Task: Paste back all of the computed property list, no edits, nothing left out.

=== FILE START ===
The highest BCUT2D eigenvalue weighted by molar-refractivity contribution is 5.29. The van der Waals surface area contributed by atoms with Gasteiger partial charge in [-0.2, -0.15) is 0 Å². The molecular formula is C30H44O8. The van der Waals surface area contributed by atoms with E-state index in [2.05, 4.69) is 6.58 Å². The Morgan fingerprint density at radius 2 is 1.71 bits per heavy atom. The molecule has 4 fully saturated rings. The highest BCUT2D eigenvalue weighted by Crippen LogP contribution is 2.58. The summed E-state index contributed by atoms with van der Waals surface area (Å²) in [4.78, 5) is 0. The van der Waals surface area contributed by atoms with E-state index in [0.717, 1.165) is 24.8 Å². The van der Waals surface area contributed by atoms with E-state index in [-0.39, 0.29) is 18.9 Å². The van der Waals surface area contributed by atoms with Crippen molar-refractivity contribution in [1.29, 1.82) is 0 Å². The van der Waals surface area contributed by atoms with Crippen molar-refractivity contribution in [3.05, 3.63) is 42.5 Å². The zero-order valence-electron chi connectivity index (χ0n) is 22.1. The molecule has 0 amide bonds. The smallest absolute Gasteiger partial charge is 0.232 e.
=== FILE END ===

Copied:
The highest BCUT2D eigenvalue weighted by molar-refractivity contribution is 5.29. The van der Waals surface area contributed by atoms with Gasteiger partial charge in [-0.2, -0.15) is 0 Å². The molecular formula is C30H44O8. The van der Waals surface area contributed by atoms with E-state index in [2.05, 4.69) is 6.58 Å². The Morgan fingerprint density at radius 2 is 1.71 bits per heavy atom. The molecule has 4 fully saturated rings. The highest BCUT2D eigenvalue weighted by Crippen LogP contribution is 2.58. The summed E-state index contributed by atoms with van der Waals surface area (Å²) in [4.78, 5) is 0. The van der Waals surface area contributed by atoms with E-state index in [0.717, 1.165) is 24.8 Å². The van der Waals surface area contributed by atoms with E-state index in [-0.39, 0.29) is 18.9 Å². The van der Waals surface area contributed by atoms with Crippen molar-refractivity contribution in [1.29, 1.82) is 0 Å². The van der Waals surface area contributed by atoms with Crippen molar-refractivity contribution in [3.05, 3.63) is 42.5 Å². The zero-order valence-electron chi connectivity index (χ0n) is 22.1. The molecule has 0 amide bonds. The smallest absolute Gasteiger partial charge is 0.232 e.